Other reads

Supreme Court nominee Neil Gorsuch’s record on religion, abortion and reproductive rights leans conservative, and has generally been upheld by the higher court.

Contemporary attempts by some critics to dismiss Islam as a religion have their roots in older anti-Catholic and anti-Mormon movements in America.

 

 

Mar 5: Hate crimes across America, South Dakota passes religious adoption bill

Executive Branch

Reports emerged that President Trump still plans to sign a version of the draft executive order on religious freedom that was circulated last month. It is now being refined after challenges to other executive order in the courts. Its most controversial component exempts businesses from being required to serve LGBT individuals.

The church of Sam Rodriguez Jr, an evangelical pastor who prayed at Donald Trump’s inauguration, is offering sanctuary to congregants who fear raids by immigration authorities may lead to their deportation. In related news, the ICE staked out a church homeless shelter in Virginia, worrying religious organizations participating in the sanctuary movement.

Judicial Branch

A flurry of amicus briefs have been filed by religious groups on both sides of the upcoming Supreme Court case on the use of male restrooms by a transgender high school student.

Legal arguments continued over whether Sioux religious beliefs could halt the Dakota Access Pipeline under the Religious Freedom Restoration Act.

A Hare Krishna community in Western Virginia reached an agreement with Energy Transfer Partners over a pipeline crossing their land. ETP, the same company building the Dakota Access Pipeline, will reroute the pipeline to avoid certain sites sacred to the community, but it will still cross Hare Krishna land.

50 States

South Dakota passed legislation shielding religious adoption agencies from state penalties for refusing to place children with same-sex couples and single parents on religious grounds.

The California Department of Corrections and Rehabilitation has been sued for refusing to hire a Seventh-Day Adventist prison guard because of her religious requirement to abstain from work on the Sabbath.

Community

Bomb threats continued to target Jewish Community Centers. Interactive map of the 91 incidents (as of Sunday) here.

Four mosques have been burned down across the country in the last six weeks.

A Sikh man in Washington and two Hindu Indian immigrants in Kansas were shot in separate incidents apparently after being mistaken for Muslim immigrants.

Other Reads

NPR gave a fair analysis of the ongoing conflict between freedom of religion and the prevention of LGBT discrimination.

The numbers on refugee entry during the immigration ban, with fewer Muslim refugees than previously.

Feb 26: Muhammad Ali Jr. detained, hate crimes against Jewish communities

Executive Branch

Muhammad Ali’s son was detained at an airport and reportedly questioned at length about his religion, name and nationality. A spokesman maintained that Customs does not discriminate on the basis of religion, race or ethnicity.

Melania Trump began a rally in Florida with a reading of the Lord’s Prayer.

50 States

Hate crimes against Jewish institutions continued. There were more bomb threats at Jewish Community Centers and over 100 headstones at a Jewish cemetery in St. Louis were vandalized. President Trump condemned the actions after facing criticism for failing to address the issue when questioned during previous press conferences.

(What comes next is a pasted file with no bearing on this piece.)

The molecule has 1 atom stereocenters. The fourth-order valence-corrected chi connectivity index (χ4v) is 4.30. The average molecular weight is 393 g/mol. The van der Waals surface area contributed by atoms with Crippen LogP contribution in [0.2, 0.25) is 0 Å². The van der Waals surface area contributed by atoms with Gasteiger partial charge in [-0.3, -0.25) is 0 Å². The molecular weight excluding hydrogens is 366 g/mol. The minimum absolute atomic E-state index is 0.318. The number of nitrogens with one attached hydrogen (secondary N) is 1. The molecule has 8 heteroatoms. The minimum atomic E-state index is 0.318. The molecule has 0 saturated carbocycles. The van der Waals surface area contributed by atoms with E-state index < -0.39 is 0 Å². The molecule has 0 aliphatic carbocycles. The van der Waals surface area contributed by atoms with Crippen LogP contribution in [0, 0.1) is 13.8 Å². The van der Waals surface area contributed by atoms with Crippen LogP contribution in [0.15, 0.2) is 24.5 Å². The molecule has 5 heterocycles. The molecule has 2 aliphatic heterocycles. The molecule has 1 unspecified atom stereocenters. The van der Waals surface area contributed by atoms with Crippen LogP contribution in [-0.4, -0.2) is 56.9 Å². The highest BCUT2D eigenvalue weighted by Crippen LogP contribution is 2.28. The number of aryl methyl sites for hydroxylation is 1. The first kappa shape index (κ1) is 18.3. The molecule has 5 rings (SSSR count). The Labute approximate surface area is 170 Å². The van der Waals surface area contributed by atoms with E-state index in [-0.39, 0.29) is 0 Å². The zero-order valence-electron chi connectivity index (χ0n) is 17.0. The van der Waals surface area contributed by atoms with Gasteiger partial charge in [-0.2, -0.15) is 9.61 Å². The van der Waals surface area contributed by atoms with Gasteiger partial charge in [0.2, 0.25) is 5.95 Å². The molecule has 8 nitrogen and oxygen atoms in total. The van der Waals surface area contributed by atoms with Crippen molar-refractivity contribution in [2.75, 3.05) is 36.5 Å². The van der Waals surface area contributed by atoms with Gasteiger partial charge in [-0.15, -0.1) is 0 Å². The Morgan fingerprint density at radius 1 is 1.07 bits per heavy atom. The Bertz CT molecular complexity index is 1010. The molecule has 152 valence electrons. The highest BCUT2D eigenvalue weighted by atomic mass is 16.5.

A formerly Muslim, Syrian man lost his suit against the Christian church that baptized him. They published his baptism online after promising not to, which resulted in his kidnapping and torture when he returned to Syria. The Oklahoma Supreme Court ruled in a split decision that the question of a baptism’s publicity is theological and outside the court’s jurisdiction.

Bob Jones University’s federal tax-exempt status was reinstated. The Christian university lost it after a 1983 Supreme Court case penalized it for policies against interracial dating and marriage among students. The case became an important precedent, cited in decisions such as Obergefell v. Hodges that legalized gay marriage.

A group of atheists, humanists and nonbelievers filed suit against the Pennsylvania House of Representatives, saying they have been blocked from giving the invocation that traditionally opens legislative sessions.

Local

A settlement was reached in Sterling, Michigan, where the city was sued in 2015 by the Muslim-American community and the Department of Justice over alleged discrimination in the application of zoning laws to the building of a new mosque. The settlement favors the plaintiffs and will allow the mosque to be built.

Other reads

More discussion of the resurgent sanctuary movement offering refuge to undocumented immigrants in houses of worship.

A review of the fraught historical relationship between the FBI and minority religions in the United States.

Jan 15: ACA won’t accommodate religious orgs, Catholic hospital denies transgender operation

Executive Branch

Attorney General nominee Jeff Sessions addressed questions about religious freedom and immigration screening of Muslims, saying he was opposed to a religious registry but that religious beliefs could be a factor in determining entry to the US. Full NPR coverage here (see section #4 for religious issues); C-SPAN clips related to religion compiled here.

Secretary of State nominee Rex Tillerson also faced questions about President-elect Trump’s proposals about Muslims. He said that he opposed a wholesale ban on Muslim immigration, and he would need “a lot more information” to take a position on a database registering Muslims. C-SPAN clips here.